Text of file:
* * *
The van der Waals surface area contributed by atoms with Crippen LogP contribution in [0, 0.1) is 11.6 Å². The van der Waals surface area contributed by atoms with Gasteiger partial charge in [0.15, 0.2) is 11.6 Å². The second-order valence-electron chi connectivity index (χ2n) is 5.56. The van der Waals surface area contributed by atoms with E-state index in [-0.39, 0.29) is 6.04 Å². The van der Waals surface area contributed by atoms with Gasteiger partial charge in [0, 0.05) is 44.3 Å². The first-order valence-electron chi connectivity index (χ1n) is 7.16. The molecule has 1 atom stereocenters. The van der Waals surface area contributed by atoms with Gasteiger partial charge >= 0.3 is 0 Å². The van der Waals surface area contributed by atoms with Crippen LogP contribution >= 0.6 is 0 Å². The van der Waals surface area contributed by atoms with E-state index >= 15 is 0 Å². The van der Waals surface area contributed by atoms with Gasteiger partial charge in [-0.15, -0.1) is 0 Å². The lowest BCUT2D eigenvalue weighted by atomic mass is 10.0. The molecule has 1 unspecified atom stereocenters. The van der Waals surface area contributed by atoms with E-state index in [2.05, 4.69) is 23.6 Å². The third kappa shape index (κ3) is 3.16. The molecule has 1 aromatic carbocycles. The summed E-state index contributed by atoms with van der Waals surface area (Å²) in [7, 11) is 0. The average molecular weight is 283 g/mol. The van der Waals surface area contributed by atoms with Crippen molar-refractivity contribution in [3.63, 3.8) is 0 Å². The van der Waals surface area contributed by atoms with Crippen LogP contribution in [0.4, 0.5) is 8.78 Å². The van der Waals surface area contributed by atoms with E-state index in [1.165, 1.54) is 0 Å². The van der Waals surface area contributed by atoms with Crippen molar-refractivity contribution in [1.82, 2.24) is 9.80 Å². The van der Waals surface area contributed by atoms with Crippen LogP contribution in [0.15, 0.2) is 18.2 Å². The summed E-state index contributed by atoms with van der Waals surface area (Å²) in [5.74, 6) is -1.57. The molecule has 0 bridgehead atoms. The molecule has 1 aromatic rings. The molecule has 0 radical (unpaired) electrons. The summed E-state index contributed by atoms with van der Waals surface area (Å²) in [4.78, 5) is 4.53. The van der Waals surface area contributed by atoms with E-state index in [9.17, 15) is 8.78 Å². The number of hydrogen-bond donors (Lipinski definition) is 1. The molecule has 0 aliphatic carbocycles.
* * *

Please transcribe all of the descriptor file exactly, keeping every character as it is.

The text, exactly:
The van der Waals surface area contributed by atoms with Crippen LogP contribution in [0, 0.1) is 11.6 Å². The van der Waals surface area contributed by atoms with Gasteiger partial charge in [0.15, 0.2) is 11.6 Å². The second-order valence-electron chi connectivity index (χ2n) is 5.56. The van der Waals surface area contributed by atoms with E-state index in [-0.39, 0.29) is 6.04 Å². The van der Waals surface area contributed by atoms with Gasteiger partial charge in [0, 0.05) is 44.3 Å². The first-order valence-electron chi connectivity index (χ1n) is 7.16. The molecule has 1 atom stereocenters. The van der Waals surface area contributed by atoms with Gasteiger partial charge >= 0.3 is 0 Å². The van der Waals surface area contributed by atoms with Crippen LogP contribution >= 0.6 is 0 Å². The van der Waals surface area contributed by atoms with E-state index >= 15 is 0 Å². The van der Waals surface area contributed by atoms with Gasteiger partial charge in [-0.15, -0.1) is 0 Å². The lowest BCUT2D eigenvalue weighted by atomic mass is 10.0. The molecule has 1 unspecified atom stereocenters. The van der Waals surface area contributed by atoms with E-state index in [2.05, 4.69) is 23.6 Å². The third kappa shape index (κ3) is 3.16. The molecule has 1 aromatic carbocycles. The summed E-state index contributed by atoms with van der Waals surface area (Å²) in [7, 11) is 0. The average molecular weight is 283 g/mol. The van der Waals surface area contributed by atoms with Crippen molar-refractivity contribution in [3.63, 3.8) is 0 Å². The van der Waals surface area contributed by atoms with Crippen LogP contribution in [0.4, 0.5) is 8.78 Å². The van der Waals surface area contributed by atoms with E-state index in [1.165, 1.54) is 0 Å². The van der Waals surface area contributed by atoms with Crippen molar-refractivity contribution in [1.82, 2.24) is 9.80 Å². The van der Waals surface area contributed by atoms with Crippen LogP contribution in [0.15, 0.2) is 18.2 Å². The summed E-state index contributed by atoms with van der Waals surface area (Å²) in [5.74, 6) is -1.57. The molecule has 0 bridgehead atoms. The molecule has 1 aromatic rings. The molecule has 0 radical (unpaired) electrons. The summed E-state index contributed by atoms with van der Waals surface area (Å²) in [4.78, 5) is 4.53. The van der Waals surface area contributed by atoms with E-state index in [9.17, 15) is 8.78 Å². The number of hydrogen-bond donors (Lipinski definition) is 1. The molecule has 0 aliphatic carbocycles.